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Have more, pay more

James Osborne //June 7, 2013//

Have more, pay more

James Osborne //June 7, 2013//

I was recently speaking with a friend in the business about a prospective client who was referred to him. He was excited to work with this couple whom he knew to be great individuals and good friends of an existing client.In addition, this couple had a investable net worth of more than $10 million. Now, most financial advisors working on a percentage-of-assets model (i.e. a typical 1  fee) would salivate at an opportunity to bill this couple roughly $100,000 per year to provide investment advice.

My friend, however, felt that this figure was wildly unreasonable, given the amount of time, energy and expertise he expected to spend with these clients on an annual basis. He felt that a more reasonable annual fee would be a small fraction of the $100,000 (or 1 ) charge that this couple would be quoted by much of his competition. The maddening part is: my friend felt compelled to possibly charge beyond what he considered reasonable in an effort to be in the same ballpark as other advisors and to not be brushed off as “discount” or a lesser option.

The business of investment advice is a strange one. The leading model of advisor fees results in high net worth investors paying high fees simply based on their ability to pay and not related to the services they receive. An investor with $5 million who meets with his advisor once a year will pay 10 times as much as a demanding investor with $500,000 who sees an advisor every quarter.

Recently, an article was published on the New York Times’ website about an investment advisory firm that makes a strong effort to be transparent with clients and prospects regarding all levels of fees. That said, this asset-based fee firm told a hypothetical client with a $10 million portfolio that the firm’s fees for portfolio management would be $76,250 per year (and growing as the portfolio grows).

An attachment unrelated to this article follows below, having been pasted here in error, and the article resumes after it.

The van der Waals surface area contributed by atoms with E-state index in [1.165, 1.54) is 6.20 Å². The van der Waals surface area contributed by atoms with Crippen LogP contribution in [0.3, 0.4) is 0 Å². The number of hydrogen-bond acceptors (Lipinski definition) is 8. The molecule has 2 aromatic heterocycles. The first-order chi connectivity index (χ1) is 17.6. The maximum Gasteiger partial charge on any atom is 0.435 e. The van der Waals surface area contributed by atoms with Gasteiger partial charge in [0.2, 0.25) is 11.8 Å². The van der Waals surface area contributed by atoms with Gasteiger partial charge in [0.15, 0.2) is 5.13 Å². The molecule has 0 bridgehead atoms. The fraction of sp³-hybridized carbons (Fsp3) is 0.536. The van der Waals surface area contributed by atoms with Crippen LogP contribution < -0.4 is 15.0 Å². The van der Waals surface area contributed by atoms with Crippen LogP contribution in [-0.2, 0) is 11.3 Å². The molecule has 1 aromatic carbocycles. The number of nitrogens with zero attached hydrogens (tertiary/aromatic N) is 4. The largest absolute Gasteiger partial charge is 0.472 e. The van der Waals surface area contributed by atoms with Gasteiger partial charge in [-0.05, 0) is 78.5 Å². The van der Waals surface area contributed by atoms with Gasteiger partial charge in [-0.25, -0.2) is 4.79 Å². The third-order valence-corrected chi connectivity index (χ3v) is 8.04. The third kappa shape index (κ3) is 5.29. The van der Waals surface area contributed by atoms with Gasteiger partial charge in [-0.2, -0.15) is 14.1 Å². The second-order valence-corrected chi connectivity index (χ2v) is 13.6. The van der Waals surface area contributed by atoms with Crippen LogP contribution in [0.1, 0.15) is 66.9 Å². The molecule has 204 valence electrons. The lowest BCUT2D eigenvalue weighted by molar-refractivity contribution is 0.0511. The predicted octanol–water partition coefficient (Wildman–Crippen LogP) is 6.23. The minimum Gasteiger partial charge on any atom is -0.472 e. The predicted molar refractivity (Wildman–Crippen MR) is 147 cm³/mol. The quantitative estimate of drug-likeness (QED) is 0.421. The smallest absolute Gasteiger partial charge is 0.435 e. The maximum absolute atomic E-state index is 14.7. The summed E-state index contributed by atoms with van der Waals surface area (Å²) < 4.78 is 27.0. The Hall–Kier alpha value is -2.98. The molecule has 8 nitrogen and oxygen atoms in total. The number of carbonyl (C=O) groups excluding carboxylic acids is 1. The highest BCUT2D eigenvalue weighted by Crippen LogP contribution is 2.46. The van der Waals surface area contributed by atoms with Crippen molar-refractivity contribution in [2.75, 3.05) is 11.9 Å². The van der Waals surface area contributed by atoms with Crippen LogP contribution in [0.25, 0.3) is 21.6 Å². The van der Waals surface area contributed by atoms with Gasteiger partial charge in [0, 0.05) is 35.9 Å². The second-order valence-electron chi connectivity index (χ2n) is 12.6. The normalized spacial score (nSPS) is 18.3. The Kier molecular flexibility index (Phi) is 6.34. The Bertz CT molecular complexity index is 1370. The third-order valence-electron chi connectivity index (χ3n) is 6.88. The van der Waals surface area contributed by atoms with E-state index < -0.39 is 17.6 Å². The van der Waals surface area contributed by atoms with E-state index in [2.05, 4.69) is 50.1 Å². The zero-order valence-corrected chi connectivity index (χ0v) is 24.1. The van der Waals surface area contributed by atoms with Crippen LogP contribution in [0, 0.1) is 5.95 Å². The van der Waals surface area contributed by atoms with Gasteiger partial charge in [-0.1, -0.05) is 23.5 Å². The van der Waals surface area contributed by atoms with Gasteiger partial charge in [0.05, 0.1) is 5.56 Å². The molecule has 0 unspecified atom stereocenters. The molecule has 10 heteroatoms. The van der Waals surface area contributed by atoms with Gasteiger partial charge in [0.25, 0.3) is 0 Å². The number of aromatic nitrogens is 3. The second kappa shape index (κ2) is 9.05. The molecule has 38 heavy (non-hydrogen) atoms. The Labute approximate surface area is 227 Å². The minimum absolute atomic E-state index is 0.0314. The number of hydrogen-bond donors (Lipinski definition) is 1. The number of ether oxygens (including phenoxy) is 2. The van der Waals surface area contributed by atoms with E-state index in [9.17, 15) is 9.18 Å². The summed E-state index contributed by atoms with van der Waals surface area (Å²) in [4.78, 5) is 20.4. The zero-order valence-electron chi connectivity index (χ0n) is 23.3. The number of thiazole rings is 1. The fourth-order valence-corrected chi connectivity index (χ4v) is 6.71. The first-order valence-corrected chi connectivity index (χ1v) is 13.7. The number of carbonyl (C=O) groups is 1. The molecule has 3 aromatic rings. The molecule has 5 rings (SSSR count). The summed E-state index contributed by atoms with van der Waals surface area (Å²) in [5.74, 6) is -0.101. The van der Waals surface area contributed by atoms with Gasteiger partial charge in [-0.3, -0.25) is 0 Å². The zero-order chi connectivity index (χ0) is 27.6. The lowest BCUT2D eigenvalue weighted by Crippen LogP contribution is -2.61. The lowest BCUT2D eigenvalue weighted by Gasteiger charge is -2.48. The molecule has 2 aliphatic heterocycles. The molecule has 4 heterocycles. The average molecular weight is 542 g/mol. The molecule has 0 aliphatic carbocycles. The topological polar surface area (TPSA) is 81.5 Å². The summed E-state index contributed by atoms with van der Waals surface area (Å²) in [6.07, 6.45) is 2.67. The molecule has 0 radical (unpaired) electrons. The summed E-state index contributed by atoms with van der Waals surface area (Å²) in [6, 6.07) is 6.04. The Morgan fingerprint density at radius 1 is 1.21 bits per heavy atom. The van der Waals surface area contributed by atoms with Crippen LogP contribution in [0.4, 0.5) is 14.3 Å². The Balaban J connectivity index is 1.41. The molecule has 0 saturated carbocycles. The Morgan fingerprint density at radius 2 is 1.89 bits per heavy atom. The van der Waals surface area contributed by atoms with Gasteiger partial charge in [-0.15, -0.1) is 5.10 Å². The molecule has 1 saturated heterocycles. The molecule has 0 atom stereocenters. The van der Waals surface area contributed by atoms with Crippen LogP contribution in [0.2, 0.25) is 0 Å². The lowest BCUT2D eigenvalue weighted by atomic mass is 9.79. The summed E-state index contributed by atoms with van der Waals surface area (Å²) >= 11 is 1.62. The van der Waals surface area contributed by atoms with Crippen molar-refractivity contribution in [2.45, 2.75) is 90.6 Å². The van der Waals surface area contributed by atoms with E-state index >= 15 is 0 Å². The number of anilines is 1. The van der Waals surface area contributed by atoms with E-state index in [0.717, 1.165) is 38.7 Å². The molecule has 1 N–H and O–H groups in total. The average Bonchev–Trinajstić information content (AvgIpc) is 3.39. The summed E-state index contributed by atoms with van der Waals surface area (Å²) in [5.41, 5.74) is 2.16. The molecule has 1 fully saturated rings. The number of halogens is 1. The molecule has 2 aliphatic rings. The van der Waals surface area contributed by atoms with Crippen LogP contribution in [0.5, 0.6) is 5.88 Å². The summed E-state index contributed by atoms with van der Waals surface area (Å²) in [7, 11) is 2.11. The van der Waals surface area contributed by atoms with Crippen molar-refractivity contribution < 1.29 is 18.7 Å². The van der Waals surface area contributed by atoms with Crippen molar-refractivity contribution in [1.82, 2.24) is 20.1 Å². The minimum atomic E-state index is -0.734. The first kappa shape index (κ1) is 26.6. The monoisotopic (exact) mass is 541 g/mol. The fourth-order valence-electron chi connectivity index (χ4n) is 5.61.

I don’t know about you, but for $76,250 a year I would expect a team of J.D.s, CPAs, CFP®s and CFAs to handle all of my legal and financial affairs. I want someone paying my bills, filling out my kid’s financial aid applications, negotiating my homeowner’s insurance rates and the negotiating to drive down the price of my vacation home. I’d certainly expect more than monthly statements and a one-to-four-times-a-year portfolio review common at most investment firms.

Let’s imagine that instead of shopping for a financial advisor, my friend’s prospective client was interviewing estate planning attorneys. This couple has no children and plans to spend the bulk of their assets during their lifetime, leaving the balance to a few selected charities. They are not interested in tax-saving strategies that may involve charitable gifts during their lifetime, and their charitable intents at the end of life leave them with no estate tax liability.

Now imagine an estate planning attorney quoting this couple $25,000 for a $4,000 estate plan simply because they have the means to pay. No one could justify this fee! And yet this exact scenario plays out every day in the advisory business.

Let’s also suggest that this couple is looking for a CPA to help with annual tax planning. They have no business interests or W-2 income, and most of their taxable income comes from Social Security and a 1099 from their investment portfolio. Can you imagine a CPA quoting them $5,000 for tax prep because they have a $5 million net worth? No! The CPA will estimate the fee based on the actual work that is expected to be done.

Sadly, my industry is a far cry from such reasonable pricing terms, and it seems unlikely that the nature of asset-based fees will change any time soon. Investors interviewing and evaluating investment and financial planning professionals should absolutely question the value of asset-based fees and calculate these fees as an average hourly rate.

Your advisory firm should comfortably answer a question such as “How much time do you expect to spend working with me and my portfolio on an annual basis?” If not, they may be more interested in the revenue your portfolio generates than having an honest conversation about the value a financial professional brings to a relationship.